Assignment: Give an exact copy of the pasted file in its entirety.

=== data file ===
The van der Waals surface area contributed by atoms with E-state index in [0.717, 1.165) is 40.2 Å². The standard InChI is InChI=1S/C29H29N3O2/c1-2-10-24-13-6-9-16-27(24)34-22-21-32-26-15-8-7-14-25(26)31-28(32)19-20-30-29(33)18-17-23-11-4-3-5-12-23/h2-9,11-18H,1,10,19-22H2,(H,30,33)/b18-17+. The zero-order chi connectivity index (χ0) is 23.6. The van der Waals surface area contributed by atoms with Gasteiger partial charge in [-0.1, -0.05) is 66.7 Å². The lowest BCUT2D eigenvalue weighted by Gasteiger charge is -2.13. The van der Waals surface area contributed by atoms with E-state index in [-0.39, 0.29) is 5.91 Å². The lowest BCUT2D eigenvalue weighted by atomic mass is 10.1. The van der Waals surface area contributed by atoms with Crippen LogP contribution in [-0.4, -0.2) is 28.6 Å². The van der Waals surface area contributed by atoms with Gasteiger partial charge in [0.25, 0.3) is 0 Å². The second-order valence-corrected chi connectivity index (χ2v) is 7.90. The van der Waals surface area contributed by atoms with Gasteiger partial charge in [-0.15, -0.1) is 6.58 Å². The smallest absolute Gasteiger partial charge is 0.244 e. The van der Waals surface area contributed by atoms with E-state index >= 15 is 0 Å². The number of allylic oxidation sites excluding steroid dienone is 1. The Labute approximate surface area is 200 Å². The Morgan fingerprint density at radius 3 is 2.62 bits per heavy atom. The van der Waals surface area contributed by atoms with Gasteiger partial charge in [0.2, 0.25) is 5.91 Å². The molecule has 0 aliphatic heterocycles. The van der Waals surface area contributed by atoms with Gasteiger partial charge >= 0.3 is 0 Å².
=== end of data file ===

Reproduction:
The van der Waals surface area contributed by atoms with E-state index in [0.717, 1.165) is 40.2 Å². The standard InChI is InChI=1S/C29H29N3O2/c1-2-10-24-13-6-9-16-27(24)34-22-21-32-26-15-8-7-14-25(26)31-28(32)19-20-30-29(33)18-17-23-11-4-3-5-12-23/h2-9,11-18H,1,10,19-22H2,(H,30,33)/b18-17+. The zero-order chi connectivity index (χ0) is 23.6. The van der Waals surface area contributed by atoms with Gasteiger partial charge in [-0.1, -0.05) is 66.7 Å². The lowest BCUT2D eigenvalue weighted by Gasteiger charge is -2.13. The van der Waals surface area contributed by atoms with E-state index in [-0.39, 0.29) is 5.91 Å². The lowest BCUT2D eigenvalue weighted by atomic mass is 10.1. The van der Waals surface area contributed by atoms with Crippen LogP contribution in [-0.4, -0.2) is 28.6 Å². The van der Waals surface area contributed by atoms with Gasteiger partial charge in [0.25, 0.3) is 0 Å². The second-order valence-corrected chi connectivity index (χ2v) is 7.90. The van der Waals surface area contributed by atoms with Gasteiger partial charge in [-0.15, -0.1) is 6.58 Å². The smallest absolute Gasteiger partial charge is 0.244 e. The van der Waals surface area contributed by atoms with E-state index >= 15 is 0 Å². The number of allylic oxidation sites excluding steroid dienone is 1. The Labute approximate surface area is 200 Å². The Morgan fingerprint density at radius 3 is 2.62 bits per heavy atom. The van der Waals surface area contributed by atoms with Gasteiger partial charge in [0.2, 0.25) is 5.91 Å². The molecule has 0 aliphatic heterocycles. The van der Waals surface area contributed by atoms with Gasteiger partial charge >= 0.3 is 0 Å².